1. When a person thinks that his work is done in this life, and he cannot be of much use any longer.

2. When an individual becomes helpless, and requires the time and attention of others to attend to him, he feels he is in the way, and cannot compensate for the least done to him.

3. When, by his close communion with the Divine and the heavenly, the soul is more at home from the world than in it.

4. When it is submitted, as in the case of Elijah, to the hand and will of God. (T. Hughes.)

The Order of the Juniper tree

Some while ago in passing through Edinburgh we noticed the procession of a friendly society whose banner declared it to belong to the Order of the Juniper tree. Many of us belong to that order, and it may prove useful to consider the suggestive contrast established by these two texts. In the one, the prophet sinks in despair; in the other, he is carried triumphantly into heaven. What has this to do with us? It presents in a dramatic form the experience of God’s people in an ages.

I. The sharp contrast in these texts is worthy of being remembered in days of worldly adversity. Times of misfortune and disaster not uncommonly induce the mood expressed in the first text. Having suffered the wreck of our circumstances, schemes, happiness, and hopes, we court the shade of the juniper tree and pour out bitter lamentations. What is there to live for? We are failures, and the sooner we are out of the way the better.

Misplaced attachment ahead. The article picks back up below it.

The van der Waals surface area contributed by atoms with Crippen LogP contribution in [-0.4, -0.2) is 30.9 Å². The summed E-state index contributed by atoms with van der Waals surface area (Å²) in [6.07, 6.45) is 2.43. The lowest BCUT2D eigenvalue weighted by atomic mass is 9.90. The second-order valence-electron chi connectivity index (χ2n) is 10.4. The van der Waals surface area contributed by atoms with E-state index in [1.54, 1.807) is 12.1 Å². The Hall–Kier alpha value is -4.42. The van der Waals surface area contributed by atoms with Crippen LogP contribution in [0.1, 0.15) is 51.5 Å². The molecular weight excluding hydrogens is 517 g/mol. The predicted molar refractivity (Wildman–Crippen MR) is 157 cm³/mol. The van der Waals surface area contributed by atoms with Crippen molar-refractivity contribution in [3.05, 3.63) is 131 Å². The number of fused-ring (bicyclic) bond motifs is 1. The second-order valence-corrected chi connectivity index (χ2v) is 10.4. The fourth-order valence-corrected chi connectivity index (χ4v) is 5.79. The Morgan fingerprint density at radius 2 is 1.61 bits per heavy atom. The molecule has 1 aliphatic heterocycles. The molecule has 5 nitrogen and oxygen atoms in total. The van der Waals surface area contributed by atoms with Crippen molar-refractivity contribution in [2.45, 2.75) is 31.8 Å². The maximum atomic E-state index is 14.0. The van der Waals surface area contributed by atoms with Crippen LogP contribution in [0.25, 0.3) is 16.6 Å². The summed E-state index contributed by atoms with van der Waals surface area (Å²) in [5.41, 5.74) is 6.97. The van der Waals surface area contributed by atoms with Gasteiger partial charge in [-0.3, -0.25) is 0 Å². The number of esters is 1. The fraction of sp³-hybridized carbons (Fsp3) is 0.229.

1. It is only through discipline that we are fit for glorification. Cars of fire, horses of fire, a path beyond the stars, luminous diadems! we are presumptuous enough to think that at any time we are ready for these. But we are not ready. The perfection that qualifies for high places comes only through some form of suffering.